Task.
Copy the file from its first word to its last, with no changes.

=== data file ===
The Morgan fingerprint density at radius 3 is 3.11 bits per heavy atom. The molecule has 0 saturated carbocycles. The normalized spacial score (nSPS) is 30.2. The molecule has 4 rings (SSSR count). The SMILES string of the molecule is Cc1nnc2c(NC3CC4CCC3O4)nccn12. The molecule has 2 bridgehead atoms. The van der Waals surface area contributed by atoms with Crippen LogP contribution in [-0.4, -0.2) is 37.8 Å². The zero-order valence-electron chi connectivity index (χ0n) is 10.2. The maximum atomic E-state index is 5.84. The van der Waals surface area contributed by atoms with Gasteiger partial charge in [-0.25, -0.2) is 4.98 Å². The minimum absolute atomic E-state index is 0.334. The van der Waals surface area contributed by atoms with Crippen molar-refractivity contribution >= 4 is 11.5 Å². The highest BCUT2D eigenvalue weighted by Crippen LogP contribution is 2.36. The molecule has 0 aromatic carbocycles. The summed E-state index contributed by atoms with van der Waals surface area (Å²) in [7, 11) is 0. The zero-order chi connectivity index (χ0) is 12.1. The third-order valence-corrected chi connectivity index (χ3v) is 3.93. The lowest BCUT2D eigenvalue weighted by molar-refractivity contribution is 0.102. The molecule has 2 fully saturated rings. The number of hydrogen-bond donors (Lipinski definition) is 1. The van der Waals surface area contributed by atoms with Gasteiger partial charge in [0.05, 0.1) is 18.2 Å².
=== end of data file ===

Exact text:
The Morgan fingerprint density at radius 3 is 3.11 bits per heavy atom. The molecule has 0 saturated carbocycles. The normalized spacial score (nSPS) is 30.2. The molecule has 4 rings (SSSR count). The SMILES string of the molecule is Cc1nnc2c(NC3CC4CCC3O4)nccn12. The molecule has 2 bridgehead atoms. The van der Waals surface area contributed by atoms with Crippen LogP contribution in [-0.4, -0.2) is 37.8 Å². The zero-order valence-electron chi connectivity index (χ0n) is 10.2. The maximum atomic E-state index is 5.84. The van der Waals surface area contributed by atoms with Gasteiger partial charge in [-0.25, -0.2) is 4.98 Å². The minimum absolute atomic E-state index is 0.334. The van der Waals surface area contributed by atoms with Crippen molar-refractivity contribution >= 4 is 11.5 Å². The highest BCUT2D eigenvalue weighted by Crippen LogP contribution is 2.36. The molecule has 0 aromatic carbocycles. The summed E-state index contributed by atoms with van der Waals surface area (Å²) in [7, 11) is 0. The zero-order chi connectivity index (χ0) is 12.1. The third-order valence-corrected chi connectivity index (χ3v) is 3.93. The lowest BCUT2D eigenvalue weighted by molar-refractivity contribution is 0.102. The molecule has 2 fully saturated rings. The number of hydrogen-bond donors (Lipinski definition) is 1. The van der Waals surface area contributed by atoms with Gasteiger partial charge in [0.05, 0.1) is 18.2 Å².